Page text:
For almost six decades the Museum of Anthropology has been building its collections representing diverse peoples from around the world. Through purchases, commissions, and generous donations and bequests, the Museum is able to add selectively to its collections each year. This winter, the Museum is proud to showcase several recent acquisitions from the South Pacific, Nunavut, and of course, the Northwest Coast of British Columbia.
Objects from the South Pacific include a shield and spectacular carved fish (Solomon Islands), decorated bamboo tube (New Caledonia), and two clubs (Fiji). These objects join almost 1600 others collected in the Pacific by Canadian writer and traveller Frank Burnett between 1898 and 1920, and donated to UBC in 1927. These formed the founding collection of the as-yet-to-be-built Museum of Anthropology.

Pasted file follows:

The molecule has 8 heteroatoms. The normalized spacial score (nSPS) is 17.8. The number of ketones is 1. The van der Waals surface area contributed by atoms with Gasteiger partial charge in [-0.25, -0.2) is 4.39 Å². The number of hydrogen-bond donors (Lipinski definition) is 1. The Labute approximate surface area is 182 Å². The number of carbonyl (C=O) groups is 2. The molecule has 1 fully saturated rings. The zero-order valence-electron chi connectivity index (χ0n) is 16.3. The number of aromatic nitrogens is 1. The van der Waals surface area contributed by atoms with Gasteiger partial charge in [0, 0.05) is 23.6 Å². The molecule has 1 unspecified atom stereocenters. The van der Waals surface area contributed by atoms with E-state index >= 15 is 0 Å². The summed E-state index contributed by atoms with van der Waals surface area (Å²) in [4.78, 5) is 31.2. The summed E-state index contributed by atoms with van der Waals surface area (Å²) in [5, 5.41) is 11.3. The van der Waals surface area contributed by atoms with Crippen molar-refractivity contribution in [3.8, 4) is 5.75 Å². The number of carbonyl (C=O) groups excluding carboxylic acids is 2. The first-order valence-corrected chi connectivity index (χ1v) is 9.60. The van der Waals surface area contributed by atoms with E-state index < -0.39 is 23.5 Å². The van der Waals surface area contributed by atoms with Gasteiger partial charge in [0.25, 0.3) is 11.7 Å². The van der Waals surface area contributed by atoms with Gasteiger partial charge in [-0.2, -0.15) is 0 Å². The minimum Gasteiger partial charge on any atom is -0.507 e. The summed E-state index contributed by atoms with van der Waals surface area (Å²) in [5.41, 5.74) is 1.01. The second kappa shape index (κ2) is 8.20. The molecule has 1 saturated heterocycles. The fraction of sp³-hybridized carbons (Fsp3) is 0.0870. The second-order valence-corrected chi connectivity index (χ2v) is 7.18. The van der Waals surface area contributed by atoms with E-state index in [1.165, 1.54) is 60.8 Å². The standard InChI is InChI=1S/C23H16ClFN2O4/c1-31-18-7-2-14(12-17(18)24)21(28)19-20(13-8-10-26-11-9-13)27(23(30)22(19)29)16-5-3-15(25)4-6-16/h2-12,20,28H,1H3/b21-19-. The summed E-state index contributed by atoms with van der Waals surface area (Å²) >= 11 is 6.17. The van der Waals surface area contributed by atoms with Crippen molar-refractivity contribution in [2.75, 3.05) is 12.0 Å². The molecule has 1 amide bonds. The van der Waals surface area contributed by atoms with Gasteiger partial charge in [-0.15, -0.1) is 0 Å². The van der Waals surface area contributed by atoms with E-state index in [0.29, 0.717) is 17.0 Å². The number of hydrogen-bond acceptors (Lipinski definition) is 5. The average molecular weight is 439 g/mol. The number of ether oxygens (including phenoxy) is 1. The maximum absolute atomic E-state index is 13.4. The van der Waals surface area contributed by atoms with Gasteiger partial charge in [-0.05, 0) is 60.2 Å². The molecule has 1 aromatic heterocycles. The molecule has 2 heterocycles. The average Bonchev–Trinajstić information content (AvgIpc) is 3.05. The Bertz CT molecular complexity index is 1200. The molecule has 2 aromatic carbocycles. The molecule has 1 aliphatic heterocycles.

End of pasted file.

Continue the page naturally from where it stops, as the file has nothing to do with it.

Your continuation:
The Nunavut sculptures form part of a collection bequeathed to the Museum by Doris Shadbolt (1918-2003) ? writer, collector, curator, educator, and passionate supporter of Canadian art. Artworks featured include human, animal, bird and transforming figures in stone and whalebone by artists such as George Aggiaq, Elizabeth Noolanaloo, and Andrew Miki.
Recent acquisitions from the Northwest Coast include three contemporary painted house screens by Haisla artist Lyle Wilson; mixed-media works by Kwakwaka?wakw artist Marianne Nicolson and Coast Salish artist Susan Point; and a remarkable Chilkat robe (gwishalaayt) woven by Tsimshian artist Li?amlax?uu (William White).
The Museum is grateful to the following individuals and agencies that made these acquisitions
possible: the Canada Council for the Arts; Doris Shadbolt; Eric and Peter Groves; Ellen, Geoffrey, and Tracy Henderson; MOA Shop Volunteers, Ruth Read Bequest.